Q: Who can participate?
A: Everyone! They are free and open to the public.

Hamlet, (Part Two) ONLINE Reading - North County

Link visible for attendees

Join us for a fun night of reading the play directed by Patrick McBride -part of our North County events!

## About this event

There will be a ZOOM link to join the reading, available on the Online Event page or in your "My Tickets" section. Register on Eventbrite to access the link https://www.eventbrite.com/e/hamlet-part-two-online-reading-north-county-tickets-229668222837
TL;DR: (may contain spoilers): Hamlet sees his dead dad's ghost, pretends to go crazy with revenge, actually goes crazy with revenge (debatable), and everyone dies.
----
A bit more about the play: The ghost of the King of Denmark tells his son Hamlet to avenge his murder by killing the new king, Hamlet's uncle. Hamlet feigns madness, contemplates life and death, and seeks revenge. His uncle, fearing for his life, also devises plots to kill Hamlet. The play ends with a duel, during which the King, Queen, Hamlet's opponent and Hamlet himself are all killed.
----
Hilarious TL;DR [“too long, didn’t read”] notes and summaries from the Shakespeare Birthplace Trust. Photo Credits: The Old Globe

![img](https://img.evbuc.com/https%3A%2F%2Fcdn.evbuc.com%2Fimages%2F202590969%2F46577903875%2F1%2Foriginal.20211218-041508?h=2000&w=720&auto=format%2Ccompress&q=75&sharp=10&s=b38b017b9b195882c6c85a28bdfb42c8)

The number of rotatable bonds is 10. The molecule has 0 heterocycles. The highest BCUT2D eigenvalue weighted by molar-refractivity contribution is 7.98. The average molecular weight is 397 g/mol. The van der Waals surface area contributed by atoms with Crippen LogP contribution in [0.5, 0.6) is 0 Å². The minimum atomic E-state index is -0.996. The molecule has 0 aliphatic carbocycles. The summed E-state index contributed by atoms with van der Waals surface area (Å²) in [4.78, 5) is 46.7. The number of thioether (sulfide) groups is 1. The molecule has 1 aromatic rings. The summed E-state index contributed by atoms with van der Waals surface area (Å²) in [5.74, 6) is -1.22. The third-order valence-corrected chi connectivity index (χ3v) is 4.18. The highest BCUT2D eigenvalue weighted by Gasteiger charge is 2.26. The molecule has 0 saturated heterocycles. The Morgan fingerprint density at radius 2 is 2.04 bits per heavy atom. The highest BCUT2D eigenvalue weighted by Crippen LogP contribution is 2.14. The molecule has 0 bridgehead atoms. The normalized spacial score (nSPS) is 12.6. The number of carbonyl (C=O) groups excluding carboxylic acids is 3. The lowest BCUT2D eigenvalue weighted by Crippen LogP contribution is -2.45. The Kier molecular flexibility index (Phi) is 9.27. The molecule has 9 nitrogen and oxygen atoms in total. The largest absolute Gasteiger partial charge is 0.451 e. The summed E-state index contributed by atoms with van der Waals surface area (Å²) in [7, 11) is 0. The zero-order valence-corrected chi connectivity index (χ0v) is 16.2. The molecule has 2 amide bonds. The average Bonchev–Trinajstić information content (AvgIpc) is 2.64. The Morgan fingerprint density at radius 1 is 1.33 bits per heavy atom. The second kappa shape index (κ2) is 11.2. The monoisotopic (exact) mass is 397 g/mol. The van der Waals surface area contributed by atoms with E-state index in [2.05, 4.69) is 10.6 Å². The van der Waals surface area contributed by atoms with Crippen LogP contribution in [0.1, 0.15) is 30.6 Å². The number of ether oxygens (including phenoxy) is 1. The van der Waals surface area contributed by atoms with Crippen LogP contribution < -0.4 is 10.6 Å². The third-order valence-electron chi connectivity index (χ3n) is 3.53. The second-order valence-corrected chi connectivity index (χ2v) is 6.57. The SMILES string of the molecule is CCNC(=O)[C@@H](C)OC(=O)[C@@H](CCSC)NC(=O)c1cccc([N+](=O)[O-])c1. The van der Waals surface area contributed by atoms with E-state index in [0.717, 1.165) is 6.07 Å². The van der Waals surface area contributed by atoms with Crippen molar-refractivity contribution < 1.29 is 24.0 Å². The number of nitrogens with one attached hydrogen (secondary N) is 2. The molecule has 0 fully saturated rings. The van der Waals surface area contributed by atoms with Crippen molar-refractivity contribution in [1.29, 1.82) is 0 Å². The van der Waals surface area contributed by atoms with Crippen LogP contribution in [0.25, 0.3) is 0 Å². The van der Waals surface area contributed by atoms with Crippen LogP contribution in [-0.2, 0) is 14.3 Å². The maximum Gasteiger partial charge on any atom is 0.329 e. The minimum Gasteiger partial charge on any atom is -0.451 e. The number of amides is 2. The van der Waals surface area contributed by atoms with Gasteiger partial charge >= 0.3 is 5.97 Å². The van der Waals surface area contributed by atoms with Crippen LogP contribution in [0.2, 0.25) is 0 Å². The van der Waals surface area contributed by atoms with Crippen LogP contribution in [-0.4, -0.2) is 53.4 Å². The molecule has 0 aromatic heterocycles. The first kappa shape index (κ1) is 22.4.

Patrick McBride has worked as a professional actor at numerous Shakespeare festivals and theatres around the country, the last two years touring with Intrepid in their Shakespeare education tour, and playing the fool for the San Diego Shakespeare Society’s stage reading of King Lear. He has taught Shakespeare classes for kids and adults at the Old Globe, the Shakespeare theater in Washington DC, Intrepid, and for Luminary Arts.

“My passion for Shakespeare focuses on how to play it and how to say it. When I direct one of his plays I assert that Shakespeare is directing from the grave, we simply need to find and follow the clues in the text that enable us to unlock how to best bring it to life on the stage. I will therefore discuss the language, the characters, the plot, the staging, the spectacle and the theme of As You Like It as if those participating in the open reading were the cast of the play and we were attempting our first read through.” – Patrick McBride

FAQ
Q: Do I have to read?
A: You are welcome to show up and just watch. We suspect, however, that it will look like too much fun for you to resist for long. A lot of newcomers don’t want to read initially but when they see how fun it is, they join in! But there is no pressure at all if you just want to watch and we have regular attendees who have never read.
Q: Can I act as a specific character or be in a particular scene?
A: That may be possible. Each evening has an assigned director who has planned what scenes to cover. If you are really anxious to act in a specific scene, talk to the director at the start and see what can be arranged. No guarantees, but if the scene is being done that night, it might be possible. All scenes are cast that night right before they are read, so usually, everyone who wants to act has the chance to do at least a small role.